Bratislava reports increase in visitors

The representative Glass Hall can now host social and cultural events for business people

The Glass Hall in the Primate’s Palace The Glass Hall in the Primate’s Palace (Source: TASR)

Interest in Bratislava as a tourist destination is increasing. While the number of visitors has already surpassed one million this year, Bratislava city council would like to see more congresses and meetings held here. To lure more business clientele to the Slovak capital it is offering the Glass Hall in the Primate’s Palace as a site for cultural and social events accompanying business congresses or conferences.

“We can again report a record inflow of tourists,” said Bratislava Mayor Ivo Nesrovnal in mid November as cited by the TASR newswire. “While about one million people visited Bratislava last year, this year we have already surpassed the million level in October.”

Most tourists arrive from the Czech Republic, Germany and Austria. The number of visitors from Spain and Russia have increased by tens of percents this year too.

Alžbeta Melicherová, the head of the board of directors of the Bratislava Tourist Board, specified that during the January-October period the number of visitors to Bratislava increased by almost 17 percent y/y. In terms of nights spent in Bratislava, these increased by more than 17 percent. The sale of the tourist Bratislava City Card increased by 20 percent when compared with the same period in 2015. The city also registered an increase in cyclo tourism and an increase as high as 150 percent in hits to the website visitbratislava.com presenting Bratislava as a tourist destination.

Statistics show that visitors are also spending more time in Bratislava as there is a decrease in the number of one-day tourists. Now tourists are on average spending 2.2 nights in the capital.

“The [growth] pace is slow, but numbers keep increasing,” said Melicherová. “This is our long-term goal.”

The increase in nights spent in the capital also means more money in the city’s pockets as collected taxes for accommodation increases. While Bratislava collected €3.1 million in accommodation tax last year, during the first half of the current year it had already collected €2.3 million.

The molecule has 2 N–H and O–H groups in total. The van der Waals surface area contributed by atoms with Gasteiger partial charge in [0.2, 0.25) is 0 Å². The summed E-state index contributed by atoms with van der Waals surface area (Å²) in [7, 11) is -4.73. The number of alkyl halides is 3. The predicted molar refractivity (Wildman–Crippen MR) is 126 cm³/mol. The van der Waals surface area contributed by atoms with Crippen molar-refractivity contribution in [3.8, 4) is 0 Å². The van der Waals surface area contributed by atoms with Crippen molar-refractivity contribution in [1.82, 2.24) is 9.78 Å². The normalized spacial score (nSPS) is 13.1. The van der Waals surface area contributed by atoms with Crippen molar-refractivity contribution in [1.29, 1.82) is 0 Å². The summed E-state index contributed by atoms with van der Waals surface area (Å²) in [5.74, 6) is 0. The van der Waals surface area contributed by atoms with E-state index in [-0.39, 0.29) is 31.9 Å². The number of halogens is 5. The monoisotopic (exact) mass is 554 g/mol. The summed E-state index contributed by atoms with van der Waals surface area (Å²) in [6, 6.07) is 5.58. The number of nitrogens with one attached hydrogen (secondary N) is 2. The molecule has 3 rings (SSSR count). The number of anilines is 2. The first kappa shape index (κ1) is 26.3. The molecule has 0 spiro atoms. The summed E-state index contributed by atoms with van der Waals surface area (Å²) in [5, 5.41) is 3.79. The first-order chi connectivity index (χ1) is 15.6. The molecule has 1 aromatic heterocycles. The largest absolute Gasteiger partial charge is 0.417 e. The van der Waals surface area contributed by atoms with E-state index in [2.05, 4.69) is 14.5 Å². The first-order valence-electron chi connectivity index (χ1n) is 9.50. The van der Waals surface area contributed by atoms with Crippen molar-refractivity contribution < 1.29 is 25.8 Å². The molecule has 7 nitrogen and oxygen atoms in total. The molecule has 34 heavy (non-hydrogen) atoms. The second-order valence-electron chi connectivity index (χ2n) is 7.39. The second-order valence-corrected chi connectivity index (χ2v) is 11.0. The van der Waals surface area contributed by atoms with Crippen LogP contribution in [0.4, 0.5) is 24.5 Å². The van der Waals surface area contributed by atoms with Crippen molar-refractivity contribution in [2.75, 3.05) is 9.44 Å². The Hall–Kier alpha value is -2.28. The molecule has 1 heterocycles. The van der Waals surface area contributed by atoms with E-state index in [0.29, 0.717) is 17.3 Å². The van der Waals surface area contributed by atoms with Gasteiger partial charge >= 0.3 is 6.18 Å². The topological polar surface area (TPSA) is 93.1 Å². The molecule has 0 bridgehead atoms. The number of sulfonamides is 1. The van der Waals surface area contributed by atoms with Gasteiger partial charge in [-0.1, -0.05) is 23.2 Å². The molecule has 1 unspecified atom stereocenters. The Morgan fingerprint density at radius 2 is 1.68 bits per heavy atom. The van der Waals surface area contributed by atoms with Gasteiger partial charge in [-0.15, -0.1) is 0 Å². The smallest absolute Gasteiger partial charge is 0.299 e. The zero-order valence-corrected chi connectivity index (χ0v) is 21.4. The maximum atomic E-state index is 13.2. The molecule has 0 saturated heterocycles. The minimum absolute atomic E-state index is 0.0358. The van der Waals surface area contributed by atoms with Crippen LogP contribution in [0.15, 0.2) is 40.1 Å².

City wants more MICE tourism

Bratislava would like to see more business visitors as MICE (meetings, incentives, conferences and exhibitions) tourism is the most lucrative part of the industry. As Nesrovnal pointed out this area of tourism has a high added value because much more money is spent on it. It also brings a different clientele to the city.

This is the reason why Bratislava city council decided to offer the Glass Hall in the Primate’s Palace as a site for cultural events related to MICE tourism.

“Many business persons active in MICE tourism were telling us that Bratislava does not have such representative rooms in which participants of congresses may meet at a high level,” said Nesrovnal, adding that the Glass Hall certainly is such a premisis.

The processing of personal data is subject to our Privacy Policy and the Cookie Policy. Before submitting your e-mail address, please make sure to acquaint yourself with these documents.

Theme: Bratislava


Top stories

Dual quality in the EU will be punished

Slovakia’s Agriculture Ministry welcomed the change, calling it a victory.

Food prices keep falling.

Blog: Bringing top business minds and students together

Martin Kardoš of CSI Leasing introduces the Mentor Network Program aimed at pairing young talents with experienced mentors from the business world.

Martin Kardoš, Managing Director CEE at CSI Leasing, at one of the Mentor Network Program events.

Blog: What about parking slots for “brains”?

Will the state of biomedical research trigger reactions at least half as passionate as Bratislava's parking policy?

Illustrative stock photo